How quick training sessions get staff up to speed

Making time for training

Katie Fanuko, Associate Editor

chef training

When it comes to shaping the skills of a busy kitchen crew, operators may find themselves working against a time crunch. Seventy-six percent of foodservice directors cited finding time for staff training as their top training challenge in FoodService Director’s 2014 Big Picture Survey.

Yet, some operators have found ways to make the clock work in their favor by bringing an expert into the kitchen for a short skill refresher or by hosting a series of one-hour training rotations.

At the University of California, Santa Barbara, foodservice staff participate in skill-boosting sessions called Skill Blasters, which take place during their regular shift in the kitchen. “We go into a unit or workplace and teach about customer service or sanitation or allergies,” says Jill Horst, director of residential dining services.

“The staff doesn’t have a lot of time to get away from the workplace, and they don’t have the attention span because they’re thinking about their job. Skill Blaster experts come in and give a 15-minute ‘blast’ of information [on the job],” she says.

Conducting three rotational one-hour training sessions to refresh staff members’ skills and bring them up-to-date on new procedures is a method that has helped Mary Anderson, supervisor of the culinary express department at Wayzata Public Schools in Wayzata, Minn., get more bang for her (time) buck.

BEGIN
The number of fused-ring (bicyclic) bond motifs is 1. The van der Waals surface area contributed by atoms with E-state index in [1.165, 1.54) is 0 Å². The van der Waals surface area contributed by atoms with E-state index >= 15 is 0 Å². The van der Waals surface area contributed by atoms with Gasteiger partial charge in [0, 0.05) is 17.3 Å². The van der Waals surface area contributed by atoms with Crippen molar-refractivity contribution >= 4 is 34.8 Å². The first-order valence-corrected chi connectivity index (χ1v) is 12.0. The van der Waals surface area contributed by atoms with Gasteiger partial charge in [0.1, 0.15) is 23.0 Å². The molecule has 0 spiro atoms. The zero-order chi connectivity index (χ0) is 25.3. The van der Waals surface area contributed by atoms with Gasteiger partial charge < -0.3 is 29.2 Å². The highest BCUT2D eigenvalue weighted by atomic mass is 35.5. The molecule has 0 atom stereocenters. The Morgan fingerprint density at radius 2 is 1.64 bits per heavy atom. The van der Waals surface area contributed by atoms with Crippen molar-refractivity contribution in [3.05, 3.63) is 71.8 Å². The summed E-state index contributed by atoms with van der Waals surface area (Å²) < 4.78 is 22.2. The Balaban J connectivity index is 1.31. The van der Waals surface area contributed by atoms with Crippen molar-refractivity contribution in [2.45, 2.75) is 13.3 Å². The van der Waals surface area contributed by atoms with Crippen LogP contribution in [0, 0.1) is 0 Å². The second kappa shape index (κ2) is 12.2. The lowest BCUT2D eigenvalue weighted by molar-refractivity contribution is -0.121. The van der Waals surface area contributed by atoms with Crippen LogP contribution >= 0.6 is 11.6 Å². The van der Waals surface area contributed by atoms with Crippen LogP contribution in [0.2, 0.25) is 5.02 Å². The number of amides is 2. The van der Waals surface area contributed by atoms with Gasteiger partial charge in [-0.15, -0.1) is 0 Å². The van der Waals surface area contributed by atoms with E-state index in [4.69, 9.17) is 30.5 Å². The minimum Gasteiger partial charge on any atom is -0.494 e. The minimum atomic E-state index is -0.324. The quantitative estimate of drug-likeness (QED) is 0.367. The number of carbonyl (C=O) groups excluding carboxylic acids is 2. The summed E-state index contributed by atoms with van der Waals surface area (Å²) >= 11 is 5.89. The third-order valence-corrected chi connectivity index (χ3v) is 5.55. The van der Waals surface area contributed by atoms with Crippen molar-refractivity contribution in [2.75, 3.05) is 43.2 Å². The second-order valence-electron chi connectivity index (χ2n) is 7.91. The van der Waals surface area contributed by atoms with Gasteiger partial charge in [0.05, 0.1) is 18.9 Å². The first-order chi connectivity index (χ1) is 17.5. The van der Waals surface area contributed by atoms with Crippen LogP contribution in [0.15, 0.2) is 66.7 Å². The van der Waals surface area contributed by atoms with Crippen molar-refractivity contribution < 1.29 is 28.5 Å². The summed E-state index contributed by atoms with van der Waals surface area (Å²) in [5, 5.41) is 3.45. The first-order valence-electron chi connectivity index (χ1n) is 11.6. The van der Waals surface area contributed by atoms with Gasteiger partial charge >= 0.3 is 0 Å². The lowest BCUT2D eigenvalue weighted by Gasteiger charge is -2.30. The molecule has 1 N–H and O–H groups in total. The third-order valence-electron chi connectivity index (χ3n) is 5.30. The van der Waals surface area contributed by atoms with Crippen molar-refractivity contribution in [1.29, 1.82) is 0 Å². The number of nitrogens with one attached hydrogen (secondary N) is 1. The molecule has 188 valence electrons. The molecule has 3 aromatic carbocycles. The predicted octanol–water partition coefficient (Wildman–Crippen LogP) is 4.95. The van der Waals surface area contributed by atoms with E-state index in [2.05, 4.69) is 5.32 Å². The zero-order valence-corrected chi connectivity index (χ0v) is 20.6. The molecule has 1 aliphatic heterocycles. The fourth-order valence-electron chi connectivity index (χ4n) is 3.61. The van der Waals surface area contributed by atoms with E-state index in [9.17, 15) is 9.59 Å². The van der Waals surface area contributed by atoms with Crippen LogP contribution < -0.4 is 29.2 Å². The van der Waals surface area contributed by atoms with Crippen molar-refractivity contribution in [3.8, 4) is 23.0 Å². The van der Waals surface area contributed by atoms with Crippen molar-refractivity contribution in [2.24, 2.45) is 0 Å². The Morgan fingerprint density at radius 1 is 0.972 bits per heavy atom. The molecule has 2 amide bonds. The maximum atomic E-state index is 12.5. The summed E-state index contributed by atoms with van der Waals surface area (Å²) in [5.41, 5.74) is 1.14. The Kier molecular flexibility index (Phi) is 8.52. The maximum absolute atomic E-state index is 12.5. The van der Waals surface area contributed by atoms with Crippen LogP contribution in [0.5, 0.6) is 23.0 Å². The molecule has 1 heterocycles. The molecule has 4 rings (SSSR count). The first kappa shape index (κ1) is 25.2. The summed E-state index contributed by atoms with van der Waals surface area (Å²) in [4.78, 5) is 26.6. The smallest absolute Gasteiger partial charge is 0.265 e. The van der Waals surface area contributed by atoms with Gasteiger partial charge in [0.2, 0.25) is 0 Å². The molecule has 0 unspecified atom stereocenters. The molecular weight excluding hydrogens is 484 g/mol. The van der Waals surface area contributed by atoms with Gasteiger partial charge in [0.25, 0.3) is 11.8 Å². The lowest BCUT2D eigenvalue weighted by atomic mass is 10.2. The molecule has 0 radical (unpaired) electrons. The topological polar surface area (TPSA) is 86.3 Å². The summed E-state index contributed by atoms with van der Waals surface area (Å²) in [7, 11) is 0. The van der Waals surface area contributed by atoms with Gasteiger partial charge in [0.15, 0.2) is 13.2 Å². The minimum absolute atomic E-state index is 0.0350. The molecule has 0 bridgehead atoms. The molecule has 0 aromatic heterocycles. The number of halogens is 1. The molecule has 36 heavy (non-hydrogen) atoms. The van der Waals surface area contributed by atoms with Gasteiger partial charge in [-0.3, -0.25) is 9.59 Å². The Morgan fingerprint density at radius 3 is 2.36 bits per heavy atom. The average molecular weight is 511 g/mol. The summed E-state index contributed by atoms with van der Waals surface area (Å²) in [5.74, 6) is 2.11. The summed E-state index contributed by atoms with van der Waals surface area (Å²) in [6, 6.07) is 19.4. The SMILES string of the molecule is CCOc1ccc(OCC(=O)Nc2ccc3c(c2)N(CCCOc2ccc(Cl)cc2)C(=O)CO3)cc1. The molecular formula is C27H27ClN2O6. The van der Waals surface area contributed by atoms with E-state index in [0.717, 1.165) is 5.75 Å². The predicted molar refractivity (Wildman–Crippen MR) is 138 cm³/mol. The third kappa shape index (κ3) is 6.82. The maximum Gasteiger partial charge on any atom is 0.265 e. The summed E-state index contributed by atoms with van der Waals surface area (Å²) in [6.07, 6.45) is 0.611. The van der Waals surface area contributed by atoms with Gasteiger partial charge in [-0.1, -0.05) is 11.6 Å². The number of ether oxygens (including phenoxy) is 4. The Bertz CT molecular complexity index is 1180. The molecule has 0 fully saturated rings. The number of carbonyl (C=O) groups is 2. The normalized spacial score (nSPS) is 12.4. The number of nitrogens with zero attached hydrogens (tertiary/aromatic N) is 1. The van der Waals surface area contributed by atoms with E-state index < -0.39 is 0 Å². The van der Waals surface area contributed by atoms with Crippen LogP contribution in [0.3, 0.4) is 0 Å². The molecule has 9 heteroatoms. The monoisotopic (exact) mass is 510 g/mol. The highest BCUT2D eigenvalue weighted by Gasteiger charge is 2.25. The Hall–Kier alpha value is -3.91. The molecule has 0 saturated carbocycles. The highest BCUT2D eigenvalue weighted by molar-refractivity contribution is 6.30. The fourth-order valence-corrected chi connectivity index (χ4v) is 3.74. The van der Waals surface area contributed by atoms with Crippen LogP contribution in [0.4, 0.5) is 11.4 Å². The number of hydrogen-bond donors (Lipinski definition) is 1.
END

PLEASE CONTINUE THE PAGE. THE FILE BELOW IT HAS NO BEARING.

In the days before classes started in August, Anderson divided 75 staff members into three groups and transitioned them through three one-hour training seminars that covered everything from how to use the district’s updated payroll system to proper knife skills.

“One [session] was Knife Skills 101 +. So we had a chef come down, and the groups rotated through learning additional knife skills as a hands-on type of a breakout session,” she says. “We see many more of the staff members becoming more efficient and getting more comfortable with [handling knives].” 

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